2004:0054 - KILLYGLEN, Antrim

NMI Burial Excavation Records

County: Antrim Site name: KILLYGLEN

Sites and Monuments Record No.: ANT035-022 Licence number: AE/04/136

Author: Naomi Carver and Tom McNeill

Site type: Mound and Habitation site

Period/Dating: Medieval (AD 400-AD 1600)

ITM: E 736832m, N 903599m

Latitude, Longitude (decimal degrees): 54.861491, -5.868584

Investigations were undertaken during July 2004 at Killyglen, Co. Antrim, by Queen's University with the support of the Environment and Heritage Service: Built Heritage. The site consists of a partially destroyed mound, a derelict church (SMR 35:23) and a complex of earthworks including a house platform. It is situated on a gently sloping terrace 3km west of Larne. The site covers two fields, an area of c. 2.5ha. The church and associated earthworks lie c. 100m west of the mound. The mound may once have been a motte but now survives in a damaged state with an 8m-wide cutting through its centre. The purpose and date of this cutting is unclear. The mound has also been badly damaged by cattle and prior to excavation a number of features of potential archaeological interest were exposed. These included several mortared stones and a possible cobbled surface. The mound has previously been identified as a motte (McNeill 1975, number 10) and associated with an entry to 'Kylglan' in the 1333 Inquisitions held after the death of William de Burgh, Earl of Ulster (Orpen 1913, 138), when a fortnightly court for external suitors was held there along with land of the Earl's and at least two tenants. The church of 'St John ofKilgan' was established in 1251 and has been in disuse since the 17th century according to diocesan accounts (Roulston 2003, 113).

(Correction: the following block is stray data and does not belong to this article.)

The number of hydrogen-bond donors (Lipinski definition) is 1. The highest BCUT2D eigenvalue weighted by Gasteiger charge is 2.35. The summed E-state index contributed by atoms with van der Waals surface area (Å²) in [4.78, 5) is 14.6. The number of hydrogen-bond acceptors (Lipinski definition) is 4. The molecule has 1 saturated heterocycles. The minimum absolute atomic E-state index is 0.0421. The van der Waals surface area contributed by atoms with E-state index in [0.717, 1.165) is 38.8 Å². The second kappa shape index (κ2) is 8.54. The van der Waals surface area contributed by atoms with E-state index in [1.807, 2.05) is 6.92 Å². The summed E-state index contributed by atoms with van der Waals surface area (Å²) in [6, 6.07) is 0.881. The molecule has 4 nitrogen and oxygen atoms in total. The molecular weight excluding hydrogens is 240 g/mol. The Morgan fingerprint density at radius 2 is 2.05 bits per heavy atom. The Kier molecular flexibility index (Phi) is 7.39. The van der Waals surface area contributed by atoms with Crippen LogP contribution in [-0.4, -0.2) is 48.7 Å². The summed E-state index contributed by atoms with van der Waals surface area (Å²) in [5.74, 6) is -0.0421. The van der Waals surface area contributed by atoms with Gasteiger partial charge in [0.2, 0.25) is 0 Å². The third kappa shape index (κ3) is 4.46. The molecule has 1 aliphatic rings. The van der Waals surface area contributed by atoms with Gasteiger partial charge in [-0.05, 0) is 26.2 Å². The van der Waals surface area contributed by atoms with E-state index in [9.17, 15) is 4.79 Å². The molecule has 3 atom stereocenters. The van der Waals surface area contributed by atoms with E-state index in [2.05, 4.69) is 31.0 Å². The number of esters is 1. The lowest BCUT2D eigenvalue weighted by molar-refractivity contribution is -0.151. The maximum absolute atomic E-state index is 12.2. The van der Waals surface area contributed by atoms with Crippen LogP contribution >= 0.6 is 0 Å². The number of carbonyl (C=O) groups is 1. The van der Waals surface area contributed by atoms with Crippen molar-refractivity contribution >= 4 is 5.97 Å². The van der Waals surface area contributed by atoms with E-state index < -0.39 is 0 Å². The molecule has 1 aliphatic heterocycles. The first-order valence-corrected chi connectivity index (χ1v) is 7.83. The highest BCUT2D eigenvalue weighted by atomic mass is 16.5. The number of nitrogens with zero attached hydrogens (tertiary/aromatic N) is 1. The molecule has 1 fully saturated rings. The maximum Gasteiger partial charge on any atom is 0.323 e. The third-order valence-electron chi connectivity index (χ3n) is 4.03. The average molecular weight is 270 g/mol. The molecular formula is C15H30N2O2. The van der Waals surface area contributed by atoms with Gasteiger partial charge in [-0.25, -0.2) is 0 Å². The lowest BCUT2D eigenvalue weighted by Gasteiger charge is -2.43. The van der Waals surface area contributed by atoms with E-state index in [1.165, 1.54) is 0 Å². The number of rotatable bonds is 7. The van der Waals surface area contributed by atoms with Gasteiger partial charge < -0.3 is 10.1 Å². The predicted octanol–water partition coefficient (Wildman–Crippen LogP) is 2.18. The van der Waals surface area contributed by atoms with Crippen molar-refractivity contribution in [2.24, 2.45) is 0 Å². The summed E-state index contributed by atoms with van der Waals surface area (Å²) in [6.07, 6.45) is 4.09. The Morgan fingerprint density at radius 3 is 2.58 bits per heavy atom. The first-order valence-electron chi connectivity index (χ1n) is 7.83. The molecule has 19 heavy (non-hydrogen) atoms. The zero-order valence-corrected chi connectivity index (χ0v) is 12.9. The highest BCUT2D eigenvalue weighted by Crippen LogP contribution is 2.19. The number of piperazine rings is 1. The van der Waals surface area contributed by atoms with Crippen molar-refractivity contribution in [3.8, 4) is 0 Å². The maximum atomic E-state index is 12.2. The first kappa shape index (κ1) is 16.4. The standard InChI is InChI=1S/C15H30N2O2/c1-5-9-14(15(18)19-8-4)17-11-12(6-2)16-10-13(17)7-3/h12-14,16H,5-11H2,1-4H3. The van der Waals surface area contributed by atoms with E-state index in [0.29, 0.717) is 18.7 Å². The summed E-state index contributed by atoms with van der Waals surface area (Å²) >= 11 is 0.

The excavation consisted of seven trenches in three main areas: the mound, the house platform and the unscheduled area between the mound and church. Four trenches were used to investigate anomalies following a geophysical survey of the unscheduled area. The main objectives of the excavation were to provide a date for both the mound and the house platform and to establish the presence, or absence, of a medieval settlement between the mound and church.

The mound